Brad Paisley and Kimberly Williams-Paisley's Free Grocery Store Has Served Over 1 Million Meals in 1 Year

Brad Paisley and Kimberly Williams-Paisley launched The Store, their free grocery store in [...]

Brad Paisley and Kimberly Williams-Paisley launched The Store, their free grocery store in Nashville, in March 2020, opening their doors a few months earlier than planned due to a tornado that affected the city as well as the pandemic. In the year since, The Store has delivered enough free food to make nearly 1.3 million meals.

"Delivering these meals, it really is emotional," Williams-Paisley told PEOPLE. "When you pull up and they're waiting, they're waiting in the door. And I think, 'What would they be doing if we weren't showing up today?'" The Store moved to a delivery model at the beginning of the pandemic to better serve at-risk seniors in the area and also offers pick-up service for families, and over 350 volunteers have helped deliver meals over the past year, including Paisley and Williams-Paisley.

The couple based The Store on Unity Shoppe in Santa Barbara, California, which they first visited around eight years ago while at their second home in The Golden State with their two sons, Huck, now 14, and Jasper, now 11. "Basically our children were acting spoiled," Paisley said. "They needed to realize that there were people in need and they needed to see hunger."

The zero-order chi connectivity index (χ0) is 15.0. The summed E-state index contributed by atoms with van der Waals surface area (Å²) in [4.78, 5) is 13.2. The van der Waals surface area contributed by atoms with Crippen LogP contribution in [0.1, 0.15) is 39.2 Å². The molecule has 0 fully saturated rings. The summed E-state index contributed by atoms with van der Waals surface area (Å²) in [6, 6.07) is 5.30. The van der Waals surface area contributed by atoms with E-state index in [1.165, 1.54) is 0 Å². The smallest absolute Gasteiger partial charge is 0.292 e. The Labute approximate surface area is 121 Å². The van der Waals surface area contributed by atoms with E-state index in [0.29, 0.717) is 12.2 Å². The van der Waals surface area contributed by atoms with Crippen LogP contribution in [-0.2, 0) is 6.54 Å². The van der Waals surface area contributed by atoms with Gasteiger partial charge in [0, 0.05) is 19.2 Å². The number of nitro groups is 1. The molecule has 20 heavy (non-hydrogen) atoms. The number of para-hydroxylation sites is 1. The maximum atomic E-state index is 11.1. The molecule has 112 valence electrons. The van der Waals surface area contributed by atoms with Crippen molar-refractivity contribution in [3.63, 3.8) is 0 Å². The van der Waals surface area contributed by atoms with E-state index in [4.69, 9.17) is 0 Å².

Williams-Paisley, who volunteered with her mom at food pantries when she was young, called a friend for a recommendation on where she could take her sons and was pointed to Unity Shoppe, a free grocery store providing temporary assistance to those struggling with food insecurity with a focus on respecting its clients.

"[My mother and I] used to go to a food bank and we'd dole out peas and turkey to people around Thanksgiving, and I always sensed a little bit of resentment and I don't think I fully understood why until I got older," she said, adding that at Unity Shoppe, "people have that sense of dignity and choice and it's different from getting a handout. It was transformative for us bringing the kids in and letting them see that, letting them normalize and sort of erase the margin."

After their initial visit, the Paisley family returned to Unity Shoppe multiple times to volunteer and decided to bring the concept to Nashville with The Store in partnership with Belmont University, which offers health and legal aid as well as music therapy to customers. "This has been our dream," Williams-Paisley said. "People will be able to come and shop with dignity and make choices for their family."